For more information about wastewater regulations and how they help protect our lakes and streams, visit the Minnesota Pollution Control Agency website.
MPCA Compliance and Enforcement: It’s
about protecting the air, water and land
Permit and License
Holders, the MPCA regulated community:
There are tens of thousands of people, facilities
and projects at any given time that affect Minnesota’s environment.
They are people conducting businesses and
activities which vary in size and type: manufacturing, mines, farms, airports, local
government, and land development; any public or private entity that affects our
air, water or land.
- These entities are regulated through a variety
of laws and permits that set limits on what pollutants they may emit to the air,
the quality of water they can release, and how they must protect the land they
It is the goal of the MPCA to monitor and assist
all these permit holders to comply with State and Federal regulations.
MPCA enforcement inspectors periodically visit
facilities and projects and review reports and tests, to make sure environmentally-protective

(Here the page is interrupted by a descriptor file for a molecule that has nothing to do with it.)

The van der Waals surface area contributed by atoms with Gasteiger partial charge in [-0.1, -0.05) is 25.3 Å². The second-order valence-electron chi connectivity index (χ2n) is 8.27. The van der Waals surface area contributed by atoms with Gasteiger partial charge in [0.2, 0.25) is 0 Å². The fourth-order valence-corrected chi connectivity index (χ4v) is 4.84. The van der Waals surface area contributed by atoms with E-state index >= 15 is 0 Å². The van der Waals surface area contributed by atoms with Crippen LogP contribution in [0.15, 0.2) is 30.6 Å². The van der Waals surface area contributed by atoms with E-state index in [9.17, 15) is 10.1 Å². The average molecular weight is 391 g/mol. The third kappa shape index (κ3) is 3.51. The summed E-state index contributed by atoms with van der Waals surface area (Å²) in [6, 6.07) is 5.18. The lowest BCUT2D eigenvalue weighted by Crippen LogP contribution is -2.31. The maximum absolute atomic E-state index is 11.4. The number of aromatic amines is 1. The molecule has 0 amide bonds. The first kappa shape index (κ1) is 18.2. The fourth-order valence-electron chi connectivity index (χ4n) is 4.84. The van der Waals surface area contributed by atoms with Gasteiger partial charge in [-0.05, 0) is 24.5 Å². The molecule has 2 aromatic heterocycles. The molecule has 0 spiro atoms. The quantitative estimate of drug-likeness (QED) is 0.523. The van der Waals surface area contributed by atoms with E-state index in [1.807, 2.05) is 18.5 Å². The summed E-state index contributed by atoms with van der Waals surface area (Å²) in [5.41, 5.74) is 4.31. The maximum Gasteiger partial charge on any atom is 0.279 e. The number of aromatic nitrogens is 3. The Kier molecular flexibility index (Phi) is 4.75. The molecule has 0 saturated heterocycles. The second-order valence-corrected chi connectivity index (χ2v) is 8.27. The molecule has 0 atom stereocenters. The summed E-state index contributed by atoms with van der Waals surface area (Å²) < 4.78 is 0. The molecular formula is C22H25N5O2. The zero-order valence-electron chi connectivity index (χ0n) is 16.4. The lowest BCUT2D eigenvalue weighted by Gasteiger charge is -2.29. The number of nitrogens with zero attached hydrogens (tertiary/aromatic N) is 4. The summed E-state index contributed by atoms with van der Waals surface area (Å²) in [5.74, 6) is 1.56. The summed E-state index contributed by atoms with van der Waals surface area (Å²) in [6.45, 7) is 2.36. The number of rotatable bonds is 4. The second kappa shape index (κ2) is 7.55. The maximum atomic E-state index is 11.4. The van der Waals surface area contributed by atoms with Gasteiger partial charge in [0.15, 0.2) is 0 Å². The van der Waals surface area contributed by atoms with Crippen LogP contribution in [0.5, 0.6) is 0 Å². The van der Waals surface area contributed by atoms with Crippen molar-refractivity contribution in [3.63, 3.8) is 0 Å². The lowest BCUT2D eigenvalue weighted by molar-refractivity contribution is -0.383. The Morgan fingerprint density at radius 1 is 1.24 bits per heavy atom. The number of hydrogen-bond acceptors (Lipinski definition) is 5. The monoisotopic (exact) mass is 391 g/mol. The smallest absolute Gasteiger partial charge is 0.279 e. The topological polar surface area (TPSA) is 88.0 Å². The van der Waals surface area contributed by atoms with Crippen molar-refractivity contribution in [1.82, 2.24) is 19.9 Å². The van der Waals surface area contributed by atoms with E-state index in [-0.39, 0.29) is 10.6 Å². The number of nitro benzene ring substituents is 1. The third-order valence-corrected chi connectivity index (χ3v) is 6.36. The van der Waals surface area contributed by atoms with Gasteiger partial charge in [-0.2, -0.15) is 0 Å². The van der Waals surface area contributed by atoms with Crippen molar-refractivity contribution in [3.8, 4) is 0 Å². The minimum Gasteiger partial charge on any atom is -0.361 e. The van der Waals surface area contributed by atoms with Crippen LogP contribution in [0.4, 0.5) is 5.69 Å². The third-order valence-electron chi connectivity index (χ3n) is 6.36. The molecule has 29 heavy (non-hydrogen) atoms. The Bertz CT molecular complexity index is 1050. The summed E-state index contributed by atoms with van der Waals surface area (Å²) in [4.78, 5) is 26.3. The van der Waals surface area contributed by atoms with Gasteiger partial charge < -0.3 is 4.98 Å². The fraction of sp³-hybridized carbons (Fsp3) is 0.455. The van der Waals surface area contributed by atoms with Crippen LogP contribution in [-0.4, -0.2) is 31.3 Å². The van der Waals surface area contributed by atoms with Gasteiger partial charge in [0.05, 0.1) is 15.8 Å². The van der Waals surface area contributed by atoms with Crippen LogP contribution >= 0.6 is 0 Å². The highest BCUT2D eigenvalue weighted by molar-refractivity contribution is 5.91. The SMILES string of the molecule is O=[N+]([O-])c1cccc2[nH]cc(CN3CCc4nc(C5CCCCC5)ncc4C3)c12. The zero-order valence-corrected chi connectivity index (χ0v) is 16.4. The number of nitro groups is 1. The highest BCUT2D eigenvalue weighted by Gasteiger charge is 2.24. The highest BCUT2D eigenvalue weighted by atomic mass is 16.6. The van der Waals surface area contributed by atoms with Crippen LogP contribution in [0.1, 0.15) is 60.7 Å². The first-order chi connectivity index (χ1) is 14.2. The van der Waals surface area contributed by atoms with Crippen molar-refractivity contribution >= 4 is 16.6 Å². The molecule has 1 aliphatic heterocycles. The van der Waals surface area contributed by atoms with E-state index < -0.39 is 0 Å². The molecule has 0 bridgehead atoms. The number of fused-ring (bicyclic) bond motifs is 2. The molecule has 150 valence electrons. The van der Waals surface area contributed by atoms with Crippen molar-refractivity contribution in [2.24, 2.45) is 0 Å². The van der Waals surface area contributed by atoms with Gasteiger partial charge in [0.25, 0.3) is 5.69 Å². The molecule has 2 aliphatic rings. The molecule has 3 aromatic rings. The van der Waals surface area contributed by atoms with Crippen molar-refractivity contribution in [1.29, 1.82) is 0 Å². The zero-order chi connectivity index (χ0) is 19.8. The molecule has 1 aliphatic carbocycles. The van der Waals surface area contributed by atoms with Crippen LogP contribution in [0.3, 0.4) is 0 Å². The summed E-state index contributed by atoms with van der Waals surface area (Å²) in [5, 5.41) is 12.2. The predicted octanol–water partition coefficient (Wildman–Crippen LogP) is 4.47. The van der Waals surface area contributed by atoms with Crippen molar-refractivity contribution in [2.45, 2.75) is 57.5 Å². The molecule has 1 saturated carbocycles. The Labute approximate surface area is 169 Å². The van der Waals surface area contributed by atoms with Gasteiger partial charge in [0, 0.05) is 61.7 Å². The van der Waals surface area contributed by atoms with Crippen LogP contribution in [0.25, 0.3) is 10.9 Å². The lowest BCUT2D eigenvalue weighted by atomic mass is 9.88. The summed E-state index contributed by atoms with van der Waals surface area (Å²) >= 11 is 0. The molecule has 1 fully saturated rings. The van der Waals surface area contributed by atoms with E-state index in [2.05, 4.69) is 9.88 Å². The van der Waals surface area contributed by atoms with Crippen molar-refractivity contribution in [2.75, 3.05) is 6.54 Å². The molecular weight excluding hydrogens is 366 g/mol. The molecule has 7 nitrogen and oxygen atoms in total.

rules and standards are being met.
MPCA enforcement and emergency response staff
respond to tip calls and investigate, and oversee cleanup of environmental
spills and releases.
The #1 goal is compliance.
Compliance and Enforcement
tools: MPCA enforcement staff use a variety of tools to respond to
instances of noncompliance, ranging from a phone call, to a letter, to an
enforcement action assessing a financial penalty. Below are two common tools for serious or
Penalty Orders require the violation to be corrected within 30 days, and
also contain a penalty up to $20,000. In some instances, the penalty may be
completely or partially forgiven.
Agreements are used for more significant environmental violations. This agreement is a negotiated settlement
between the MPCA and the legally-responsible party. The penalty normally exceeds $20,000 and/or a
longer period of time is needed to correct the violation. It may also contain
additional set penalties which are triggered if the requirements of the
agreement are not met. Agreements may
contain a Supplemental Environmental Project, which is an environmentally